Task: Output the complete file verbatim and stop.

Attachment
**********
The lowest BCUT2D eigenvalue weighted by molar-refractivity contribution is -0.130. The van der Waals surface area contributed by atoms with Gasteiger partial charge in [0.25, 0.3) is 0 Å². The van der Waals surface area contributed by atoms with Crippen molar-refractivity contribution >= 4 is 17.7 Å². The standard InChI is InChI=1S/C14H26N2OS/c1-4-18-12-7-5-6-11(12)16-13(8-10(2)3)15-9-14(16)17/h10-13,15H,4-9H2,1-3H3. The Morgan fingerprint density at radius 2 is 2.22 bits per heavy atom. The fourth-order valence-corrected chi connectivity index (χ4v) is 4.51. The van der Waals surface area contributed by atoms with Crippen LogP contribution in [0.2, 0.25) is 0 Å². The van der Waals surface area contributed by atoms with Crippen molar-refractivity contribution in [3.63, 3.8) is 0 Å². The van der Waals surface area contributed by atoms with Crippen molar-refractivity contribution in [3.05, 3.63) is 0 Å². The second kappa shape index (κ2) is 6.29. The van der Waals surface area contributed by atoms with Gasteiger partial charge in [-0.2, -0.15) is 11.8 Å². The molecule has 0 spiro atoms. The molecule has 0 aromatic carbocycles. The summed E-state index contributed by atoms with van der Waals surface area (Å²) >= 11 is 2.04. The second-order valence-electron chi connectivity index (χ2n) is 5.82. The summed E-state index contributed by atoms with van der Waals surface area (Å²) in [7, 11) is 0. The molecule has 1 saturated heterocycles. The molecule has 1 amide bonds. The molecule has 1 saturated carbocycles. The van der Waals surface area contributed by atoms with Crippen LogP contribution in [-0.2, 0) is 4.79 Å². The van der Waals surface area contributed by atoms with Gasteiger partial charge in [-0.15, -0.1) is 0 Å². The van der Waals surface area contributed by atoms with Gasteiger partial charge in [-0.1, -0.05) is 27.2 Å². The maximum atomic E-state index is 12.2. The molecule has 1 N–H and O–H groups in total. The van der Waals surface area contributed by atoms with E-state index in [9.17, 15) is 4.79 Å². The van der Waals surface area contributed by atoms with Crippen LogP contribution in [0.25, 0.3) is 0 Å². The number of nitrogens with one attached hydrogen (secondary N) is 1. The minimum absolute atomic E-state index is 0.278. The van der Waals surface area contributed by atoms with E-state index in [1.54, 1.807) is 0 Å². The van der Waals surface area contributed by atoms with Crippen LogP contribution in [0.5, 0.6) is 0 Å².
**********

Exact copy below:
The lowest BCUT2D eigenvalue weighted by molar-refractivity contribution is -0.130. The van der Waals surface area contributed by atoms with Gasteiger partial charge in [0.25, 0.3) is 0 Å². The van der Waals surface area contributed by atoms with Crippen molar-refractivity contribution >= 4 is 17.7 Å². The standard InChI is InChI=1S/C14H26N2OS/c1-4-18-12-7-5-6-11(12)16-13(8-10(2)3)15-9-14(16)17/h10-13,15H,4-9H2,1-3H3. The Morgan fingerprint density at radius 2 is 2.22 bits per heavy atom. The fourth-order valence-corrected chi connectivity index (χ4v) is 4.51. The van der Waals surface area contributed by atoms with Crippen LogP contribution in [0.2, 0.25) is 0 Å². The van der Waals surface area contributed by atoms with Crippen molar-refractivity contribution in [3.63, 3.8) is 0 Å². The van der Waals surface area contributed by atoms with Crippen molar-refractivity contribution in [3.05, 3.63) is 0 Å². The second kappa shape index (κ2) is 6.29. The van der Waals surface area contributed by atoms with Gasteiger partial charge in [-0.2, -0.15) is 11.8 Å². The molecule has 0 spiro atoms. The molecule has 0 aromatic carbocycles. The summed E-state index contributed by atoms with van der Waals surface area (Å²) >= 11 is 2.04. The second-order valence-electron chi connectivity index (χ2n) is 5.82. The summed E-state index contributed by atoms with van der Waals surface area (Å²) in [7, 11) is 0. The molecule has 1 saturated heterocycles. The molecule has 1 amide bonds. The molecule has 1 saturated carbocycles. The van der Waals surface area contributed by atoms with Crippen LogP contribution in [-0.2, 0) is 4.79 Å². The van der Waals surface area contributed by atoms with Gasteiger partial charge in [-0.15, -0.1) is 0 Å². The van der Waals surface area contributed by atoms with Gasteiger partial charge in [-0.1, -0.05) is 27.2 Å². The maximum atomic E-state index is 12.2. The molecule has 1 N–H and O–H groups in total. The van der Waals surface area contributed by atoms with E-state index in [9.17, 15) is 4.79 Å². The van der Waals surface area contributed by atoms with Crippen LogP contribution in [0.25, 0.3) is 0 Å². The number of nitrogens with one attached hydrogen (secondary N) is 1. The minimum absolute atomic E-state index is 0.278. The van der Waals surface area contributed by atoms with E-state index in [1.54, 1.807) is 0 Å². The van der Waals surface area contributed by atoms with Crippen LogP contribution in [0.5, 0.6) is 0 Å².